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# Tricky Gaussian Matrix watch

1. I've worked this one out, and know how to apply the gaussian rule.
And the augmented matrix ends up having 0 0 0 on the third row.

I have the question and mark scheme,
I did everything exactly the same, aside from using z = alpha

Can someone please kindly explain why this is done, and if possible link me to a website that explains the theory behind doing this.

Thanks!

http://s1352.photobucket.com/user/An...308ba.jpg.html

Also what is meant by 'most general form of solutions?'
2. (Original post by Sifr)
I've worked this one out, and know how to apply the gaussian rule.
And the augmented matrix ends up having 0 0 0 on the third row.

I have the question and mark scheme,
I did everything exactly the same, aside from using z = alpha

Can someone please kindly explain why this is done, and if possible link me to a website that explains the theory behind doing this.

Thanks!

http://s1352.photobucket.com/user/An...308ba.jpg.html

Also what is meant by 'most general form of solutions?'
Essentially, in the augmented matrix, if you have a row of 4 zeros, then there are infinite solutions to your system of equations. It makes sense to think about it graphically - when you have an equation with 3 variables, it describes a plane. What 4 zeros in the augmented matrix means is that all 3 planes intersect in a line which extends infinitely - infinite solutions.

When you want to find the general set of solutions for this, you introduce a new parameter - doesn't matter what you call it (I normally use , they used in this case). You let one of your variables = this new parameter - here they let z = alpha (which is the new parameter - normally you do let your z variable = the new parameter but it doesn't matter).

You see when you have a system of equations in the augmented matrix? If you know that there are infinite solutions (i.e. 4 zeros in one row) then what you want to do is to eliminate one variable. This lets you write all 3 of your variables in terms of your new parameter. So for example, look at the reduced row echelon form of the matrix in the middle of the page in your link. You have

Consider the first row now, where we've eliminated 'y'. If we let we have that

Now consider the 2nd row => You have that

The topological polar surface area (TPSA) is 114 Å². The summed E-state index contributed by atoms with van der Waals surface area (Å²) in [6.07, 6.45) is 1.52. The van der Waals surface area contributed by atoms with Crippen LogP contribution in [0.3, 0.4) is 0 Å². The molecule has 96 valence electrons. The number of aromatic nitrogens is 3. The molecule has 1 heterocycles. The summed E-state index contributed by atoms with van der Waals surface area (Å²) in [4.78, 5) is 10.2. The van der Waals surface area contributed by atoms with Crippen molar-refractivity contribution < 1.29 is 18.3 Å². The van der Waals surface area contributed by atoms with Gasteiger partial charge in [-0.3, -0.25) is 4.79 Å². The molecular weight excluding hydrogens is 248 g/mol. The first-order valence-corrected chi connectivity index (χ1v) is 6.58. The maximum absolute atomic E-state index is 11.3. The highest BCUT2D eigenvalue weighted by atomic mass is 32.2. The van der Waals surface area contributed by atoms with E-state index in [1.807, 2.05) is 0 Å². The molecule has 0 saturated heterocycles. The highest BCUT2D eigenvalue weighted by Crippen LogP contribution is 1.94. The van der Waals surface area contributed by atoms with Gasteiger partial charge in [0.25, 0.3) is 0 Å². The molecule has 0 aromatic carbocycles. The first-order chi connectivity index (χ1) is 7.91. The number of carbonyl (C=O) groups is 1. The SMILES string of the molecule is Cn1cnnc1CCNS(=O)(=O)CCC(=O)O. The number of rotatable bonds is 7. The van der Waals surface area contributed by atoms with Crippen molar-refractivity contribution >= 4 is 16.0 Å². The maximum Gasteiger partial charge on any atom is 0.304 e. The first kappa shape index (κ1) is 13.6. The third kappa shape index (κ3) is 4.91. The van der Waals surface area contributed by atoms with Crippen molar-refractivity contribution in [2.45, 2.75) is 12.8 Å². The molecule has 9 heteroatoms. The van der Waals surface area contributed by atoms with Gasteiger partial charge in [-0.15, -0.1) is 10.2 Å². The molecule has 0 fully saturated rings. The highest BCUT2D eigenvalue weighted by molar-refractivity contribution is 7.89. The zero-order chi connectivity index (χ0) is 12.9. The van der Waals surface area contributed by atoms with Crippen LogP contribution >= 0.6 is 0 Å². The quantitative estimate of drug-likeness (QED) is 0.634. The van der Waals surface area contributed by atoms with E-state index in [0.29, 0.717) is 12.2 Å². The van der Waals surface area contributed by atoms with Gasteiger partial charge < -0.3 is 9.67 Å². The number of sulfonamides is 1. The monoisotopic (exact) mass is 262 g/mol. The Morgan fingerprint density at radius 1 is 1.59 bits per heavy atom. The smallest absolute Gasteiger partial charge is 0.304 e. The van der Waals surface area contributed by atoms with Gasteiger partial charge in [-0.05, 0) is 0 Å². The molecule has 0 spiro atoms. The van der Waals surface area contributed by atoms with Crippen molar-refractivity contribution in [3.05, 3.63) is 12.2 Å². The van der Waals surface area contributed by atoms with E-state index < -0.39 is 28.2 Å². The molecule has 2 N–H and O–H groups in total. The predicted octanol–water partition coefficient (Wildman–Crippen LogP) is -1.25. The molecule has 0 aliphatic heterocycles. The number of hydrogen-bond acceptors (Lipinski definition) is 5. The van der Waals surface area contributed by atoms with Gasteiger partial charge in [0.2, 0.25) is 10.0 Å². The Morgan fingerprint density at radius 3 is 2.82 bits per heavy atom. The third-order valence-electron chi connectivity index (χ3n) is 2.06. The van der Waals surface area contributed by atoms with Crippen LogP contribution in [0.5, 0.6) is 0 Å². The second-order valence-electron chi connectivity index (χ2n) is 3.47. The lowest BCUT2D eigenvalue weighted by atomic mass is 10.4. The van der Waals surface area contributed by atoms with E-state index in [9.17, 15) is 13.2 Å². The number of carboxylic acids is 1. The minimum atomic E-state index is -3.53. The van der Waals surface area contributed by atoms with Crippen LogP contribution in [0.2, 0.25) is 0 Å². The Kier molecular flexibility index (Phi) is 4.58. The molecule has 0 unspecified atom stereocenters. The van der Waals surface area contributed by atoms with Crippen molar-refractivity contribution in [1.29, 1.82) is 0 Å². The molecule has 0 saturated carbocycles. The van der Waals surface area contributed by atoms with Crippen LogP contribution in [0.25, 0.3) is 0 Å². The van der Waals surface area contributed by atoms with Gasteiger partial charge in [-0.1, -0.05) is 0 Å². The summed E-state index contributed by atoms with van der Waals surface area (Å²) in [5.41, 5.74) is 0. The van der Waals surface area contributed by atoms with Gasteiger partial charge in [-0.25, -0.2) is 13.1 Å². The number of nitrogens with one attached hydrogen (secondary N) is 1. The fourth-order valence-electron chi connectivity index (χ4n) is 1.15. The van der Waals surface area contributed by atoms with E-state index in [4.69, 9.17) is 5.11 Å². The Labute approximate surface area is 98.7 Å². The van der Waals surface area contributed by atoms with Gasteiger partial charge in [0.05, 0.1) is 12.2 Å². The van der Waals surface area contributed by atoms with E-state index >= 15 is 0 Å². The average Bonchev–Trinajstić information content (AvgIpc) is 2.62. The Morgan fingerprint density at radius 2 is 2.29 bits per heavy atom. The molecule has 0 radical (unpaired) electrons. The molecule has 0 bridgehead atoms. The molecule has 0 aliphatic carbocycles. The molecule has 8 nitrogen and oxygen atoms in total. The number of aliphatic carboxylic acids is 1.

There's a typo in the last line as you can see when they solved for y in the third line from the bottom, they get

Thus the solution to your system of equations is:

or

(which you should recognise is the equation of a line)

Hope that helped
3. (Original post by Felix Felicis)
Essentially, in the augmented matrix, if you have a row of 4 zeros, then there are infinite solutions to your system of equations. It makes sense to think about it graphically - when you have an equation with 3 variables, it describes a plane. What 4 zeros in the augmented matrix means is that all 3 planes intersect in a line which extends infinitely - infinite solutions.

When you want to find the general set of solutions for this, you introduce a new parameter - doesn't matter what you call it (I normally use , they used in this case). You let one of your variables = this new parameter - here they let z = alpha (which is the new parameter - normally you do let your z variable = the new parameter but it doesn't matter).

You see when you have a system of equations in the augmented matrix? If you know that there are infinite solutions (i.e. 4 zeros in one row) then what you want to do is to eliminate one variable. This lets you write all 3 of your variables in terms of your new parameter. So for example, look at the reduced row echelon form of the matrix in the middle of the page in your link. You have

Consider the first row now, where we've eliminated 'y'. If we let we have that

Now consider the 2nd row => You have that

There's a typo in the last line as you can see when they solved for y in the third line from the bottom, they get

Thus the solution to your system of equations is:

or

(which you should recognise is the equation of a line)

Hope that helped
Thanks so much! That makes a lot more sense now
4. (Original post by Sifr)
I've worked this one out, and know how to apply the gaussian rule.
And the augmented matrix ends up having 0 0 0 on the third row.

I have the question and mark scheme,
I did everything exactly the same, aside from using z = alpha

Can someone please kindly explain why this is done, and if possible link me to a website that explains the theory behind doing this.

Thanks!

http://s1352.photobucket.com/user/An...308ba.jpg.html

Also what is meant by 'most general form of solutions?'
If one of your rows reduces to all zeroes, then you are left with two equations from which you are trying to determine 3 unknowns. This is impossible, though, and the only way to solve it is in terms of a parameter.

Considering the problem geometrically, the two equations you are left with each describe a plane. Two planes cannot meet in one point; they either meet in a line, are parallel, or are the same plane.

We could let any of x, y and z by any parameter we like, really, as long as we are consistent. You want to get x and y in terms of z; or x and z in terms of y; or y and z in terms of x.

A one-parameter solution describes a line. Sometimes you can get a two-parameter solution which describes a plane. This is consistent with the vector equations for lines and planes which have 1 and 2 parameters respectively.

I think by the most general solution they just mean that you don't assign a specific value to your parameter. If then you can obviously choose any value for x, y or z. However, they want the solution to be general, so they used . If you decide , then the solution is not general.

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